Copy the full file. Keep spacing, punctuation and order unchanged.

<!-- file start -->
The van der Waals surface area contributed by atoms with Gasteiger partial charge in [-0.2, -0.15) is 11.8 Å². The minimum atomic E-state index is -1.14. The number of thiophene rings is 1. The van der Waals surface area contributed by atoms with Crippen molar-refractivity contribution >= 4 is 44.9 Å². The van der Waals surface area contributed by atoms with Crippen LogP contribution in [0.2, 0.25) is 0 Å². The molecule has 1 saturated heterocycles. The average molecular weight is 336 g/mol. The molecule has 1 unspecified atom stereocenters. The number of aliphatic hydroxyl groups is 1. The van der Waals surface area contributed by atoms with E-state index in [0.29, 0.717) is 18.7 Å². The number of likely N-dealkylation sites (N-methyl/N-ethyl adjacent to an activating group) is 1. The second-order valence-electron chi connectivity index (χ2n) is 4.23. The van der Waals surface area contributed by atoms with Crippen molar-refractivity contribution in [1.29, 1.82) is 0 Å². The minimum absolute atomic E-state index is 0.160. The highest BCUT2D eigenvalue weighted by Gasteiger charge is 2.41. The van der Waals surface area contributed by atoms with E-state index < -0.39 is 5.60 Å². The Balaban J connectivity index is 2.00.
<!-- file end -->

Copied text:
The van der Waals surface area contributed by atoms with Gasteiger partial charge in [-0.2, -0.15) is 11.8 Å². The minimum atomic E-state index is -1.14. The number of thiophene rings is 1. The van der Waals surface area contributed by atoms with Crippen molar-refractivity contribution >= 4 is 44.9 Å². The van der Waals surface area contributed by atoms with Crippen LogP contribution in [0.2, 0.25) is 0 Å². The molecule has 1 saturated heterocycles. The average molecular weight is 336 g/mol. The molecule has 1 unspecified atom stereocenters. The number of aliphatic hydroxyl groups is 1. The van der Waals surface area contributed by atoms with E-state index in [0.29, 0.717) is 18.7 Å². The number of likely N-dealkylation sites (N-methyl/N-ethyl adjacent to an activating group) is 1. The second-order valence-electron chi connectivity index (χ2n) is 4.23. The van der Waals surface area contributed by atoms with Crippen molar-refractivity contribution in [1.29, 1.82) is 0 Å². The minimum absolute atomic E-state index is 0.160. The highest BCUT2D eigenvalue weighted by Gasteiger charge is 2.41. The van der Waals surface area contributed by atoms with E-state index < -0.39 is 5.60 Å². The Balaban J connectivity index is 2.00.